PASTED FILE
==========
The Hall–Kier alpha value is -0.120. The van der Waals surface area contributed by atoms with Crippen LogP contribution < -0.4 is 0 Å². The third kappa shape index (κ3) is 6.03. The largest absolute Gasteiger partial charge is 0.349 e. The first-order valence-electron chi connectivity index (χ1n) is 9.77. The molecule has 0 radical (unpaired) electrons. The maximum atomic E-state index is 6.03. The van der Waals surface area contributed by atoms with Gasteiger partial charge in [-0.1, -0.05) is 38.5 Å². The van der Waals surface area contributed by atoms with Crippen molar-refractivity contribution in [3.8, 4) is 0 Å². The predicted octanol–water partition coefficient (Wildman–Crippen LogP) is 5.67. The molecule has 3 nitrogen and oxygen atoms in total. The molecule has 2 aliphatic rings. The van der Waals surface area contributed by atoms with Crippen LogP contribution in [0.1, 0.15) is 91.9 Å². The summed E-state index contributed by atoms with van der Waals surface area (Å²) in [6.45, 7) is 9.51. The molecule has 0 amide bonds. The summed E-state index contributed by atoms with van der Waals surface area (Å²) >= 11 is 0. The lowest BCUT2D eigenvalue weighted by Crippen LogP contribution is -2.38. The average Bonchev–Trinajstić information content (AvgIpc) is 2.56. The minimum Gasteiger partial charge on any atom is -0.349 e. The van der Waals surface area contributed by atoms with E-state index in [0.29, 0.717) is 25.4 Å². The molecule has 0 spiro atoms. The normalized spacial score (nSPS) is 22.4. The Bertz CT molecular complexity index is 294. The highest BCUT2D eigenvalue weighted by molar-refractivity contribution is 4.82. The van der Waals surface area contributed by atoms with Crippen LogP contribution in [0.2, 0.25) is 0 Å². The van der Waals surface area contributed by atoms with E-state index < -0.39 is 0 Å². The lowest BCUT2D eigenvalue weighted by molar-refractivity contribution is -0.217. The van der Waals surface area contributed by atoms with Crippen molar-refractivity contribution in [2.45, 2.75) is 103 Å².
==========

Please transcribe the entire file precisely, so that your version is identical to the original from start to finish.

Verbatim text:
The Hall–Kier alpha value is -0.120. The van der Waals surface area contributed by atoms with Crippen LogP contribution < -0.4 is 0 Å². The third kappa shape index (κ3) is 6.03. The largest absolute Gasteiger partial charge is 0.349 e. The first-order valence-electron chi connectivity index (χ1n) is 9.77. The molecule has 0 radical (unpaired) electrons. The maximum atomic E-state index is 6.03. The van der Waals surface area contributed by atoms with Gasteiger partial charge in [-0.1, -0.05) is 38.5 Å². The van der Waals surface area contributed by atoms with Crippen molar-refractivity contribution in [3.8, 4) is 0 Å². The predicted octanol–water partition coefficient (Wildman–Crippen LogP) is 5.67. The molecule has 3 nitrogen and oxygen atoms in total. The molecule has 2 aliphatic rings. The van der Waals surface area contributed by atoms with Crippen LogP contribution in [0.1, 0.15) is 91.9 Å². The summed E-state index contributed by atoms with van der Waals surface area (Å²) in [6.45, 7) is 9.51. The molecule has 0 amide bonds. The summed E-state index contributed by atoms with van der Waals surface area (Å²) >= 11 is 0. The lowest BCUT2D eigenvalue weighted by Crippen LogP contribution is -2.38. The average Bonchev–Trinajstić information content (AvgIpc) is 2.56. The minimum Gasteiger partial charge on any atom is -0.349 e. The van der Waals surface area contributed by atoms with E-state index in [0.29, 0.717) is 25.4 Å². The molecule has 0 spiro atoms. The normalized spacial score (nSPS) is 22.4. The Bertz CT molecular complexity index is 294. The highest BCUT2D eigenvalue weighted by molar-refractivity contribution is 4.82. The van der Waals surface area contributed by atoms with Crippen LogP contribution in [0.2, 0.25) is 0 Å². The van der Waals surface area contributed by atoms with E-state index < -0.39 is 0 Å². The lowest BCUT2D eigenvalue weighted by molar-refractivity contribution is -0.217. The van der Waals surface area contributed by atoms with Crippen molar-refractivity contribution in [2.45, 2.75) is 103 Å².